Record-breaking offshore developments and decommissioning infrastructure have sent strong signals that the North Sea is getting ready for a genuine transition away from fossil fuels.
This week saw Shetland port Dales Voe named as the best ultra deep-water port for decommissioning oil rigs and other large infrastructure projects by accountants Ernst and Young. Operated by Lerwick Port Authority, Dales Voe was previously extended to allow defunct oil rigs to be moved for dismantling.Tags: North SeaoilNorth Sea DecommissioningScotlandBrexit
Back in the 19th century, when tractors were still pulled by horses and the word “computer” meant a person hired to carry out tedious calculations, climate science made front-page news.
One European forester remarked in 1901 that few questions had “been debated and addressed from so many sides and so relentlessly” as that of the climatic effect of deforestation. Recalling this crowded, noisy and wide-ranging conflict – a “hurly-burly” over the “climate question,” as the scientist Eduard Brückner called it at the time – reminds us that climate science has not always been the elite, well-mannered pursuit that it is today.Tags: climate science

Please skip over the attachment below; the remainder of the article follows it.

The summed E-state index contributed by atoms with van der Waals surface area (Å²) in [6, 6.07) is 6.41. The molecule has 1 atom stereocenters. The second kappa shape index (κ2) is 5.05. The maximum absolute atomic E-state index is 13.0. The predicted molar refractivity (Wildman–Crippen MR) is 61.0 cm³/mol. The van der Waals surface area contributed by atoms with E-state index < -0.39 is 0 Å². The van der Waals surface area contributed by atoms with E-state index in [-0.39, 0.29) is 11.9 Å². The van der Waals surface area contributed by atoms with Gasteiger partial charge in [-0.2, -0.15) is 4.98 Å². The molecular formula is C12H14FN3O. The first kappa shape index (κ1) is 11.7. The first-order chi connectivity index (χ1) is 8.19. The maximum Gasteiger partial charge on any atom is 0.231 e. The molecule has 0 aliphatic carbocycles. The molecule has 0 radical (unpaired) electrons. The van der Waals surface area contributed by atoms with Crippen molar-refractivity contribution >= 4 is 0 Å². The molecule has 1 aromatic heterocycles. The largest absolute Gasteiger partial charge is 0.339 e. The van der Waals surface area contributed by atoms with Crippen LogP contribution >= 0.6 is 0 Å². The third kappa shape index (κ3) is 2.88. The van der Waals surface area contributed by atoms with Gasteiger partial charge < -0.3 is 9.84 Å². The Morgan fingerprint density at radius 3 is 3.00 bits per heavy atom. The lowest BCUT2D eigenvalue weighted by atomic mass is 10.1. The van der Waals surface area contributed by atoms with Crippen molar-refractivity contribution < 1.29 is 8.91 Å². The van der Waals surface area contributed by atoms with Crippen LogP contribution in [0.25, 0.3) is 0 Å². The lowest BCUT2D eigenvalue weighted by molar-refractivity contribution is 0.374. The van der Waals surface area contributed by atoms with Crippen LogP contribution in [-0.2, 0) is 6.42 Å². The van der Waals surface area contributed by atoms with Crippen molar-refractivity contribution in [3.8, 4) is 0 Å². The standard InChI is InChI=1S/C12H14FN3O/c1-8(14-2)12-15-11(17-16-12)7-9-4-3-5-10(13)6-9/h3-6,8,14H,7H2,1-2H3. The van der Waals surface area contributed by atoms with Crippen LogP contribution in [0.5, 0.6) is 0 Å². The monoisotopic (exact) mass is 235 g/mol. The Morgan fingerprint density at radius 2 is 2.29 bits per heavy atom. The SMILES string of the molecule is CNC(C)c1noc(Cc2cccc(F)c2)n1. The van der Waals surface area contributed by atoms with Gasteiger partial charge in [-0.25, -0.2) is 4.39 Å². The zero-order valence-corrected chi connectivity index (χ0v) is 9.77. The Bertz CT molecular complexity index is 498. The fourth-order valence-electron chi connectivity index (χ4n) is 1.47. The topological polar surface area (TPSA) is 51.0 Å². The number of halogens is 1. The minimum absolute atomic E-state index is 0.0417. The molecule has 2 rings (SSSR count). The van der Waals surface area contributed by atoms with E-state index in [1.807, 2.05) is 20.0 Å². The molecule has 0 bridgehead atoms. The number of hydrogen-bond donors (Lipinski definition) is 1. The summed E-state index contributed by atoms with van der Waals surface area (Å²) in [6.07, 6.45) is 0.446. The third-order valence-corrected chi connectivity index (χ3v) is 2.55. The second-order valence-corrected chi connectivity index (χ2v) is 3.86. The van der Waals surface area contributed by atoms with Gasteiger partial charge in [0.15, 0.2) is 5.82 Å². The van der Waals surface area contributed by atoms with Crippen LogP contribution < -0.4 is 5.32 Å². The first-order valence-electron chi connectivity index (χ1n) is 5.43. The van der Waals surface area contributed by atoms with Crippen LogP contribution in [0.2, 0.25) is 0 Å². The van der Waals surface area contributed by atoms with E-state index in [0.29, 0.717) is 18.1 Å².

Avenue Capital’s Plans to Revive West’s Largest Coal-Fired Power Plant Spark Protests from Navajo Nation Members
Protesters arrived outside the offices of a private equity firm run by a billionaire closely tied to the Clinton family on Monday, urging the company to abandon plans to keep a 44 year-old coal fired power plant on tribal lands running five years past its scheduled shut-down.Tags: coalNavajo Generating StationprotestsAvenue Capital Groupblack mesaBig Mountain
On May 8, “Rise for Climate” events took place in 95 countries around the world, pressing leaders to take action on climate change and other environmental issues, a week before a global summit on climate change in San Francisco.